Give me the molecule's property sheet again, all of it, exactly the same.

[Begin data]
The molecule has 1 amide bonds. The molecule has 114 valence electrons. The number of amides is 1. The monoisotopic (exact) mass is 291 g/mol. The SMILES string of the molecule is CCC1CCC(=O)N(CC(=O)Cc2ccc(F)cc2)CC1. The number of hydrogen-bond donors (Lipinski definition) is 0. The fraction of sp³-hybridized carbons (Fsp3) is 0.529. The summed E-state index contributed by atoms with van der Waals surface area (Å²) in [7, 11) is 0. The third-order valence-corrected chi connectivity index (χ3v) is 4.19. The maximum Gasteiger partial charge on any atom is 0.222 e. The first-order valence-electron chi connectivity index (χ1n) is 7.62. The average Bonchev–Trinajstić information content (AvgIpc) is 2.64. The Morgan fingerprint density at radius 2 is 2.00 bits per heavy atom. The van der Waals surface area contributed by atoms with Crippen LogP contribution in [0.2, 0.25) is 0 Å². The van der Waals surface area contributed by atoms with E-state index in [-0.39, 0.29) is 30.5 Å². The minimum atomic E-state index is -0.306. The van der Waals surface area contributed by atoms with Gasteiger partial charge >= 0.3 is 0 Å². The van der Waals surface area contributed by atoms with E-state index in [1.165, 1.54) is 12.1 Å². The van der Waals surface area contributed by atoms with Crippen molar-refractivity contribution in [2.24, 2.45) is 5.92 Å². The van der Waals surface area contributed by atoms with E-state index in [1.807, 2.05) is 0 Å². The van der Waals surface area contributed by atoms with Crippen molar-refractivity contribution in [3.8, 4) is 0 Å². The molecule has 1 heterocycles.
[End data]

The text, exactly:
The molecule has 1 amide bonds. The molecule has 114 valence electrons. The number of amides is 1. The monoisotopic (exact) mass is 291 g/mol. The SMILES string of the molecule is CCC1CCC(=O)N(CC(=O)Cc2ccc(F)cc2)CC1. The number of hydrogen-bond donors (Lipinski definition) is 0. The fraction of sp³-hybridized carbons (Fsp3) is 0.529. The summed E-state index contributed by atoms with van der Waals surface area (Å²) in [7, 11) is 0. The third-order valence-corrected chi connectivity index (χ3v) is 4.19. The maximum Gasteiger partial charge on any atom is 0.222 e. The first-order valence-electron chi connectivity index (χ1n) is 7.62. The average Bonchev–Trinajstić information content (AvgIpc) is 2.64. The Morgan fingerprint density at radius 2 is 2.00 bits per heavy atom. The van der Waals surface area contributed by atoms with Crippen LogP contribution in [0.2, 0.25) is 0 Å². The van der Waals surface area contributed by atoms with E-state index in [-0.39, 0.29) is 30.5 Å². The minimum atomic E-state index is -0.306. The van der Waals surface area contributed by atoms with Gasteiger partial charge >= 0.3 is 0 Å². The van der Waals surface area contributed by atoms with E-state index in [1.165, 1.54) is 12.1 Å². The van der Waals surface area contributed by atoms with Crippen molar-refractivity contribution in [2.24, 2.45) is 5.92 Å². The van der Waals surface area contributed by atoms with E-state index in [1.807, 2.05) is 0 Å². The van der Waals surface area contributed by atoms with Crippen molar-refractivity contribution in [3.8, 4) is 0 Å². The molecule has 1 heterocycles.